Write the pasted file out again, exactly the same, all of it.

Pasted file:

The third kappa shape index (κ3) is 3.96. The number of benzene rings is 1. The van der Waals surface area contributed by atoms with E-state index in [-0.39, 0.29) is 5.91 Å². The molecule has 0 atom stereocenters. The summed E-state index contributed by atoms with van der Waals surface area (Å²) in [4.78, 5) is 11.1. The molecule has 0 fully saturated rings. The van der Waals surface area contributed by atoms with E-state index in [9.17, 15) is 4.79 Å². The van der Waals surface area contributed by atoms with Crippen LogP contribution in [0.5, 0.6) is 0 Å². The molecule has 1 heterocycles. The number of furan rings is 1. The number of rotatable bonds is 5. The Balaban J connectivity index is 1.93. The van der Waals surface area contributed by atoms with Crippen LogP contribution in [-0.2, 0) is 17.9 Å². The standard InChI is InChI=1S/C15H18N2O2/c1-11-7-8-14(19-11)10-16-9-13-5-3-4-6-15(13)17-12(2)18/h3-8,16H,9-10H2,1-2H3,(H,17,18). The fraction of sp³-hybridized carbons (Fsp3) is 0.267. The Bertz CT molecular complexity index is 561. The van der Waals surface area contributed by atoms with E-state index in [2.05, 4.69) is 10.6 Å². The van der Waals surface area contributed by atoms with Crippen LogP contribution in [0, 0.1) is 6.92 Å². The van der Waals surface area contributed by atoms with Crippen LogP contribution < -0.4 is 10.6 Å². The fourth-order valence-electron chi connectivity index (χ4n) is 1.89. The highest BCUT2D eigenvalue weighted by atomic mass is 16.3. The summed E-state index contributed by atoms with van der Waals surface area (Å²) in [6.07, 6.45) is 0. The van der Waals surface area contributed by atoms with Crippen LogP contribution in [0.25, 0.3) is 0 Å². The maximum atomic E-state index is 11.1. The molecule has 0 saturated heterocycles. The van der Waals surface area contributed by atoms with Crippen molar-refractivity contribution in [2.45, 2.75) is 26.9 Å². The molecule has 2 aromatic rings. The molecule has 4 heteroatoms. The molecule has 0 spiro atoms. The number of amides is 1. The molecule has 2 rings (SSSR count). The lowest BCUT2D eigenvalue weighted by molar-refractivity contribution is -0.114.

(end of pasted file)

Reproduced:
The third kappa shape index (κ3) is 3.96. The number of benzene rings is 1. The van der Waals surface area contributed by atoms with E-state index in [-0.39, 0.29) is 5.91 Å². The molecule has 0 atom stereocenters. The summed E-state index contributed by atoms with van der Waals surface area (Å²) in [4.78, 5) is 11.1. The molecule has 0 fully saturated rings. The van der Waals surface area contributed by atoms with E-state index in [9.17, 15) is 4.79 Å². The van der Waals surface area contributed by atoms with Crippen LogP contribution in [0.5, 0.6) is 0 Å². The molecule has 1 heterocycles. The number of furan rings is 1. The number of rotatable bonds is 5. The Balaban J connectivity index is 1.93. The van der Waals surface area contributed by atoms with Crippen LogP contribution in [-0.2, 0) is 17.9 Å². The standard InChI is InChI=1S/C15H18N2O2/c1-11-7-8-14(19-11)10-16-9-13-5-3-4-6-15(13)17-12(2)18/h3-8,16H,9-10H2,1-2H3,(H,17,18). The fraction of sp³-hybridized carbons (Fsp3) is 0.267. The Bertz CT molecular complexity index is 561. The van der Waals surface area contributed by atoms with E-state index in [2.05, 4.69) is 10.6 Å². The van der Waals surface area contributed by atoms with Crippen LogP contribution in [0, 0.1) is 6.92 Å². The van der Waals surface area contributed by atoms with Crippen LogP contribution < -0.4 is 10.6 Å². The fourth-order valence-electron chi connectivity index (χ4n) is 1.89. The highest BCUT2D eigenvalue weighted by atomic mass is 16.3. The summed E-state index contributed by atoms with van der Waals surface area (Å²) in [6.07, 6.45) is 0. The van der Waals surface area contributed by atoms with Crippen LogP contribution in [0.25, 0.3) is 0 Å². The maximum atomic E-state index is 11.1. The molecule has 0 saturated heterocycles. The van der Waals surface area contributed by atoms with Crippen molar-refractivity contribution in [2.45, 2.75) is 26.9 Å². The molecule has 2 aromatic rings. The molecule has 4 heteroatoms. The molecule has 0 spiro atoms. The number of amides is 1. The molecule has 2 rings (SSSR count). The lowest BCUT2D eigenvalue weighted by molar-refractivity contribution is -0.114.